Saturday 28th July
I had an itch which needed scratching; to find a pond with a patrolling Southern Hawker. Firstly, I needed to find a pond with water; the all-too-brief showers we’ve experienced (up until this point) hadn’t been enough to curtail, let alone reverse, the decline in our water levels.
I had just the pond in mind; not too far, reasonably sheltered and hopefully with enough surrounding activity to provide enough opportunities should my wish be unfulfilled.
Thankfully these opportunities were borne out by a very good showing of Common Emeralds both along the shore and in the surrounding meadow.
We had to wait for any decent spells of sunshine to kick-start some over-water activity, so I busied myself around the margins. An old and tattered Four-spotted Chaser was hanging on in there, holding his own against a few maturing Common Darters.
My attention was grabbed by another darter, this one noticeably smaller and a much deeper red.
A bonus finding Ruddy Darter here, their being rather local, and usually only in small populations in the New Forest – in stark contrast to the swarms found around the Thames Estuary. Finding a reasonably local guaranteed population other than Badminston or Keyhaven is something to be celebrated.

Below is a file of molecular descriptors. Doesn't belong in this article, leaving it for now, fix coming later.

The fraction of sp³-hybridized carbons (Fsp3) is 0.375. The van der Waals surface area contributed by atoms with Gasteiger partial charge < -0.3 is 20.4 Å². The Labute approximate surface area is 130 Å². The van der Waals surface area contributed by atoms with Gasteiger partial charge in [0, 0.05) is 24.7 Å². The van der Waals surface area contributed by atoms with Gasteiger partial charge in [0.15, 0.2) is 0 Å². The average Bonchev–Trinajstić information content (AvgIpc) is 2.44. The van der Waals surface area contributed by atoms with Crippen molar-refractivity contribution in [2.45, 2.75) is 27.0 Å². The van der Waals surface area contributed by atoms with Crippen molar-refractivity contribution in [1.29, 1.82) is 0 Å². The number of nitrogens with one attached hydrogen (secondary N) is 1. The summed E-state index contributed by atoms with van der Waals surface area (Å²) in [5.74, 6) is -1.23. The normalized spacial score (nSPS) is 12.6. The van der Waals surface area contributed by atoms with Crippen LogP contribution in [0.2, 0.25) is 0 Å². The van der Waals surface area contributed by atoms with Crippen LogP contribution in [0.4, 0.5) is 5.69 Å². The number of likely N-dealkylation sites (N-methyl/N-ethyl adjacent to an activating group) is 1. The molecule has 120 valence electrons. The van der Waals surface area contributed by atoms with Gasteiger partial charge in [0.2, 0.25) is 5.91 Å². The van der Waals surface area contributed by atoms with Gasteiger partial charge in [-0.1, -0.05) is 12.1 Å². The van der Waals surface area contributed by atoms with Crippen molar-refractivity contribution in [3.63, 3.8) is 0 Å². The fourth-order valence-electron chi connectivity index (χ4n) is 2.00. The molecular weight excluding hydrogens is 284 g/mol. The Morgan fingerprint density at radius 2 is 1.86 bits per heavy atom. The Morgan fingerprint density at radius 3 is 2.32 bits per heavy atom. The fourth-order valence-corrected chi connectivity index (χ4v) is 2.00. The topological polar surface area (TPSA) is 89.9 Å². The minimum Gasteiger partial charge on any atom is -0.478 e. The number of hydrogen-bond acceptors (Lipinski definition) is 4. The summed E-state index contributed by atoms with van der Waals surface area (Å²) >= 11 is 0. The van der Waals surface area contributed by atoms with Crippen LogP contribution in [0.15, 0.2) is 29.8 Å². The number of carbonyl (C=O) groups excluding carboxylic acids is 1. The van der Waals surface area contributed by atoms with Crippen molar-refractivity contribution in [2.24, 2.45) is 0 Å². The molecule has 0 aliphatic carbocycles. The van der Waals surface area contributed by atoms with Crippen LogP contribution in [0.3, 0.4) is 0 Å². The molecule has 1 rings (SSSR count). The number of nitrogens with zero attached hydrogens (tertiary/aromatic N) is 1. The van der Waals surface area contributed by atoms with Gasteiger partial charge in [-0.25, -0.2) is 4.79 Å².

Turning our attention to the skies we noticed a substantial break in the clouds approaching, certainly enough to wake up the pond. Sure enough, after five minutes the first male Emperor appeared, followed by a female and another male, making for some natural aggression.
The winning male failed in his attempts to lure the female away from ovipositing, so he decided to pick on another.
He lost, and skulked away to the other side of the pond while I proceeded to enjoy his victor’s presence and indulge in some in-flight opportunities.
He stayed close and very low above the Lilies, weaving in and out in a youthful display of dexterity, which along with the obscuring bank-side vegetation made for some challenging captures.
Just what I hoped for, and just what I needed!